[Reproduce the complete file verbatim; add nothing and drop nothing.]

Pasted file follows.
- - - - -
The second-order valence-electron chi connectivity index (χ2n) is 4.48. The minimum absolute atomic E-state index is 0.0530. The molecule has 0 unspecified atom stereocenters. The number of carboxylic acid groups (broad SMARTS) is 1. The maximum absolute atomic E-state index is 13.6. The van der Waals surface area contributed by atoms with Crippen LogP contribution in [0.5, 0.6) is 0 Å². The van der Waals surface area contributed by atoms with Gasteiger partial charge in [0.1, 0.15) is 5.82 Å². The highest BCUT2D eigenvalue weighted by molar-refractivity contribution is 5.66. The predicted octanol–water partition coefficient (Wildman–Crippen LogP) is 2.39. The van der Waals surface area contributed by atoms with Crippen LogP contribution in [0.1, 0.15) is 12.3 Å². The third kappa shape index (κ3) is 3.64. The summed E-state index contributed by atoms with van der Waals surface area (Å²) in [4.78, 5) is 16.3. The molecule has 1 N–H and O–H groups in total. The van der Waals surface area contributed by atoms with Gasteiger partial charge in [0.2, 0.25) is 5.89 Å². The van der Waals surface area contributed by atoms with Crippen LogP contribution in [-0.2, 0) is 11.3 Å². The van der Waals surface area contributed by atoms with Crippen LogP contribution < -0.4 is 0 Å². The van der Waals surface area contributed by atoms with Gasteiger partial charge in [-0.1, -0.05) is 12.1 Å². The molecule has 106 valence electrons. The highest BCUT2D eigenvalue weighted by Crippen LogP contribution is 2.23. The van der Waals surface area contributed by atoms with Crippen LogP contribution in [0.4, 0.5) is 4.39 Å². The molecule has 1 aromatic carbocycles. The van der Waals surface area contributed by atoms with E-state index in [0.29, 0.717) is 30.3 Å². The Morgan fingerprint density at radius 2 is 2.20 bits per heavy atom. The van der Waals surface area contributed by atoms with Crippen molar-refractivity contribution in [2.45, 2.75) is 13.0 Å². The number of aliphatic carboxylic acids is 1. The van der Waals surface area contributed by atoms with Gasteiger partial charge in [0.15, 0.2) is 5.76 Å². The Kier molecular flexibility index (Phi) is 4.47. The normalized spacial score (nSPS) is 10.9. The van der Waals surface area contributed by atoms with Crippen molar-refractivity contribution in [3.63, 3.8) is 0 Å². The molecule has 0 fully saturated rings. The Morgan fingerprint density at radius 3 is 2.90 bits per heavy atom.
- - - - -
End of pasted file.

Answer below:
The second-order valence-electron chi connectivity index (χ2n) is 4.48. The minimum absolute atomic E-state index is 0.0530. The molecule has 0 unspecified atom stereocenters. The number of carboxylic acid groups (broad SMARTS) is 1. The maximum absolute atomic E-state index is 13.6. The van der Waals surface area contributed by atoms with Crippen LogP contribution in [0.5, 0.6) is 0 Å². The van der Waals surface area contributed by atoms with Gasteiger partial charge in [0.1, 0.15) is 5.82 Å². The highest BCUT2D eigenvalue weighted by molar-refractivity contribution is 5.66. The predicted octanol–water partition coefficient (Wildman–Crippen LogP) is 2.39. The van der Waals surface area contributed by atoms with Crippen LogP contribution in [0.1, 0.15) is 12.3 Å². The third kappa shape index (κ3) is 3.64. The summed E-state index contributed by atoms with van der Waals surface area (Å²) in [4.78, 5) is 16.3. The molecule has 1 N–H and O–H groups in total. The van der Waals surface area contributed by atoms with Gasteiger partial charge in [0.2, 0.25) is 5.89 Å². The van der Waals surface area contributed by atoms with Crippen LogP contribution in [-0.2, 0) is 11.3 Å². The van der Waals surface area contributed by atoms with Crippen LogP contribution < -0.4 is 0 Å². The van der Waals surface area contributed by atoms with Gasteiger partial charge in [-0.1, -0.05) is 12.1 Å². The molecule has 106 valence electrons. The highest BCUT2D eigenvalue weighted by Crippen LogP contribution is 2.23. The van der Waals surface area contributed by atoms with Crippen LogP contribution in [0.4, 0.5) is 4.39 Å². The molecule has 1 aromatic carbocycles. The van der Waals surface area contributed by atoms with E-state index in [0.29, 0.717) is 30.3 Å². The Morgan fingerprint density at radius 2 is 2.20 bits per heavy atom. The van der Waals surface area contributed by atoms with Crippen molar-refractivity contribution in [2.45, 2.75) is 13.0 Å². The number of aliphatic carboxylic acids is 1. The van der Waals surface area contributed by atoms with Gasteiger partial charge in [0.15, 0.2) is 5.76 Å². The Kier molecular flexibility index (Phi) is 4.47. The normalized spacial score (nSPS) is 10.9. The van der Waals surface area contributed by atoms with Crippen molar-refractivity contribution in [3.63, 3.8) is 0 Å². The molecule has 0 fully saturated rings. The Morgan fingerprint density at radius 3 is 2.90 bits per heavy atom.